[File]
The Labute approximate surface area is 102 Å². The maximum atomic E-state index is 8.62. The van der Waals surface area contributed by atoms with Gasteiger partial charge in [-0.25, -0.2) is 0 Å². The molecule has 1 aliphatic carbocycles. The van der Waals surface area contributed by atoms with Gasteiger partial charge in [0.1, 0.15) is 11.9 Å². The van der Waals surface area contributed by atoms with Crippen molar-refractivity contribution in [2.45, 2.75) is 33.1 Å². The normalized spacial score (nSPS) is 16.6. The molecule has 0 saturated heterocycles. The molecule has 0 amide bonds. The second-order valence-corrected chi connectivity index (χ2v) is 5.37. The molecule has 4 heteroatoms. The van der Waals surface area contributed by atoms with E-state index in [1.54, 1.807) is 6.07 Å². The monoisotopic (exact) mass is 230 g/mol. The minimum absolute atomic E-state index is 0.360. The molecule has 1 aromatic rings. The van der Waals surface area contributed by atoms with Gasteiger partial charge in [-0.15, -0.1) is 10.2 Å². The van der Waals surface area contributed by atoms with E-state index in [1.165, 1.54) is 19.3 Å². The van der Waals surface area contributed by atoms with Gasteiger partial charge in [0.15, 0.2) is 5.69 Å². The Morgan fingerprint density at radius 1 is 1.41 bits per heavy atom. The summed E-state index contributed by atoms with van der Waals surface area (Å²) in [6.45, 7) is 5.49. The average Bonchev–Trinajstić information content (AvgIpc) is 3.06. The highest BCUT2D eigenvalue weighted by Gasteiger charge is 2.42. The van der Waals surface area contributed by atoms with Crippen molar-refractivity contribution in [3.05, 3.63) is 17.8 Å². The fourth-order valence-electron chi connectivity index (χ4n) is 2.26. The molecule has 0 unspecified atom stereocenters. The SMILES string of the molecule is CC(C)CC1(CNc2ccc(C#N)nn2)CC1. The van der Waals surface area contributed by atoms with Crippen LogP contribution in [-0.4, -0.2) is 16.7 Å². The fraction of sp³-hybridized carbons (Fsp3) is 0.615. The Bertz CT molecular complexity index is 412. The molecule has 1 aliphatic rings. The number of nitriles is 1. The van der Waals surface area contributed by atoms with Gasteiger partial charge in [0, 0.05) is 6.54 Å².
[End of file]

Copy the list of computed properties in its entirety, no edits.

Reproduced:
The Labute approximate surface area is 102 Å². The maximum atomic E-state index is 8.62. The van der Waals surface area contributed by atoms with Gasteiger partial charge in [-0.25, -0.2) is 0 Å². The molecule has 1 aliphatic carbocycles. The van der Waals surface area contributed by atoms with Gasteiger partial charge in [0.1, 0.15) is 11.9 Å². The van der Waals surface area contributed by atoms with Crippen molar-refractivity contribution in [2.45, 2.75) is 33.1 Å². The normalized spacial score (nSPS) is 16.6. The molecule has 0 saturated heterocycles. The molecule has 0 amide bonds. The second-order valence-corrected chi connectivity index (χ2v) is 5.37. The molecule has 4 heteroatoms. The van der Waals surface area contributed by atoms with E-state index in [1.54, 1.807) is 6.07 Å². The monoisotopic (exact) mass is 230 g/mol. The minimum absolute atomic E-state index is 0.360. The molecule has 1 aromatic rings. The van der Waals surface area contributed by atoms with Gasteiger partial charge in [-0.15, -0.1) is 10.2 Å². The van der Waals surface area contributed by atoms with E-state index in [1.165, 1.54) is 19.3 Å². The van der Waals surface area contributed by atoms with Gasteiger partial charge in [0.15, 0.2) is 5.69 Å². The Morgan fingerprint density at radius 1 is 1.41 bits per heavy atom. The summed E-state index contributed by atoms with van der Waals surface area (Å²) in [6.45, 7) is 5.49. The average Bonchev–Trinajstić information content (AvgIpc) is 3.06. The highest BCUT2D eigenvalue weighted by Gasteiger charge is 2.42. The van der Waals surface area contributed by atoms with Crippen molar-refractivity contribution in [3.05, 3.63) is 17.8 Å². The fourth-order valence-electron chi connectivity index (χ4n) is 2.26. The molecule has 0 unspecified atom stereocenters. The SMILES string of the molecule is CC(C)CC1(CNc2ccc(C#N)nn2)CC1. The van der Waals surface area contributed by atoms with Crippen LogP contribution in [-0.4, -0.2) is 16.7 Å². The fraction of sp³-hybridized carbons (Fsp3) is 0.615. The Bertz CT molecular complexity index is 412. The molecule has 1 aliphatic rings. The number of nitriles is 1. The van der Waals surface area contributed by atoms with Gasteiger partial charge in [0, 0.05) is 6.54 Å².